This appears to be very much an interpersonal problem, and not necessarily initiated from the OP's side. I disagree with most of the other answers, since they try to ignore the "why" of the problem. They want to say "fix the process" or "do this/that for better communication" without understanding the reason for the coworker's behavior.
There's several possibilities that could be going on, but there's only 2 likely ones that I'll touch on.
- The coworker is trying to sabotage the project or the OP deliberately. This breaks down into 2 subcategories: failing the project because they don't like it; and failing the OP because they don't like them or because the OP has better (real or perceived) coding skills.
Trying to kill a project has some nuances to it. They could be morally opposed to it; they hate the language it's written in; they are bored with it; there's so much wrong with it they want to rewrite it instead of continuously fixing it; they dislike the customer it's written for; and so many more reasons than I can list. I'm sure we've all had those projects we "just hate". There's even some (slightly) legitimate reasons to want to kill a project, such as trying to kill off a Frankenstein of a 20+-year-old program that's had 80% complete projects scabbed on and translated between +4 languages that just needs to be completely rewritten from the ground up. Or letting hardware fail due to heat issues because the hardware was cheap junk to begin with.
If this is the case, it's best to have it be an open secret. Otherwise it's making other's lives a living hell. When people aren't part of that scheme, they have to take up the "slack" of fixing things and the people in on it grow to hate the people doing the "good faith" fixes.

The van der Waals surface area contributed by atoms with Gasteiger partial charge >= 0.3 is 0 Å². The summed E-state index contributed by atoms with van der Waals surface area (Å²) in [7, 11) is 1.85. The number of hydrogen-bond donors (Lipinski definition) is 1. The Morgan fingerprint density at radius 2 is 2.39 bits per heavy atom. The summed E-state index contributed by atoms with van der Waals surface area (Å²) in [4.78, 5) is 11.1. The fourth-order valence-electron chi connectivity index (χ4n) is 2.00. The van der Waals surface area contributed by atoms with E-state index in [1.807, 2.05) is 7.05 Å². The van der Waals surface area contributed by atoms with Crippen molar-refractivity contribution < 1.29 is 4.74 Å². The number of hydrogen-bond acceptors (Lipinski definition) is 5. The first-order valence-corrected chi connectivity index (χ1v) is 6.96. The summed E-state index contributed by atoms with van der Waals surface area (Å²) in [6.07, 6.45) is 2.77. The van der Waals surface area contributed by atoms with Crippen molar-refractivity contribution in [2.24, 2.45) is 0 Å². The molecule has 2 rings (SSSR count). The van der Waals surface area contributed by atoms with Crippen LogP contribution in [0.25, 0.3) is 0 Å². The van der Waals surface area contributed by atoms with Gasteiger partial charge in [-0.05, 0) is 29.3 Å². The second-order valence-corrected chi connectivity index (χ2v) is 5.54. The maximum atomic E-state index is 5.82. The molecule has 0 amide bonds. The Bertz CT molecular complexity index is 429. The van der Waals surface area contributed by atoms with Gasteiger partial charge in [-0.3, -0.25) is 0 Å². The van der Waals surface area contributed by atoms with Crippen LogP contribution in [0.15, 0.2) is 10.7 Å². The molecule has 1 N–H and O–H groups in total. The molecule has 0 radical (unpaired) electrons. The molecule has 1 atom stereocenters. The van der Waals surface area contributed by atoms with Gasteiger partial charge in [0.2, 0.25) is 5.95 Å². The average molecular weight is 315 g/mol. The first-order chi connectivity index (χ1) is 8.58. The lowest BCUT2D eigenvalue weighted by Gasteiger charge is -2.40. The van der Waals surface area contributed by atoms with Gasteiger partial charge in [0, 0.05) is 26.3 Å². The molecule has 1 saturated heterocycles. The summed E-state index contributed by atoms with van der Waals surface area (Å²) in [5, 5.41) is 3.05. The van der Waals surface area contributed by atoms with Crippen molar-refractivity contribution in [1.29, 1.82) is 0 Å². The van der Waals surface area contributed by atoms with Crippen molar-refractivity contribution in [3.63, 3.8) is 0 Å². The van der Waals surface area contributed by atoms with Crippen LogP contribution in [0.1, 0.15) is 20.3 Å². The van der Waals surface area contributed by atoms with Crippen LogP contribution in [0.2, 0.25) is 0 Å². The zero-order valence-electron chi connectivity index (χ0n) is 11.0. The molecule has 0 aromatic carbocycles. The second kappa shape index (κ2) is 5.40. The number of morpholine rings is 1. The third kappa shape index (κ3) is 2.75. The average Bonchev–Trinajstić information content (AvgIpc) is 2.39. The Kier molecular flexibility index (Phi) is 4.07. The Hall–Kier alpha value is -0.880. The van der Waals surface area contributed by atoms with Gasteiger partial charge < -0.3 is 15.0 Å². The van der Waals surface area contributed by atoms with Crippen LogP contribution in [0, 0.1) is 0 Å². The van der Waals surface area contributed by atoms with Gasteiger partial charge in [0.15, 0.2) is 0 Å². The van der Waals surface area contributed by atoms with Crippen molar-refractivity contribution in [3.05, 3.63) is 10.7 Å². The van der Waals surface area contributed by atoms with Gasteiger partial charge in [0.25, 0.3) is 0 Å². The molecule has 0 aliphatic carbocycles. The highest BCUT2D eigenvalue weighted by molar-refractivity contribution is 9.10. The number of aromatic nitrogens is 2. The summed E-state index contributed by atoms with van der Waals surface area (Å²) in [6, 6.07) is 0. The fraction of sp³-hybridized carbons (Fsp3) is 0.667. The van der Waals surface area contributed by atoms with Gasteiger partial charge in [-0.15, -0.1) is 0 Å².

When someone is trying to deliberately kill a project, doesn't tell anyone, and is not doing it for the benefit of anyone other than themselves, there's no training or communication that'll make them quit. There's no process change they'll adhere to and change their ways. They simply need to be removed from the project. This is a win for the company, since the person is no longer doing active harm to them, and if the person wanted to be taken off the project, it's a win for them as well.
- The coworker dislikes the OP because of some slight, real or imagined. It could be that the OP accidentally to purposefully stepped on the coworkers toes some time in the past and they haven't forgiven them for it. Maybe the OP has shown that they are a better programmer than the coworker, either deliberately or incidentally. Possibly the coworker is insecure and just believes something happened, could happen in the future, or just doesn't like them for no real reason.
Sometimes grudges last for a long time, even when the original "sin" was years past and the reasoning no longer matters. It's hard to get past that and sometimes it never happens. Mental maturity has a lot to do with this. It doesn't matter what the physical age of the coworker is, if they still act like a 10 year old, they don't have the maturity to handle some things, including someone being better than them at some things.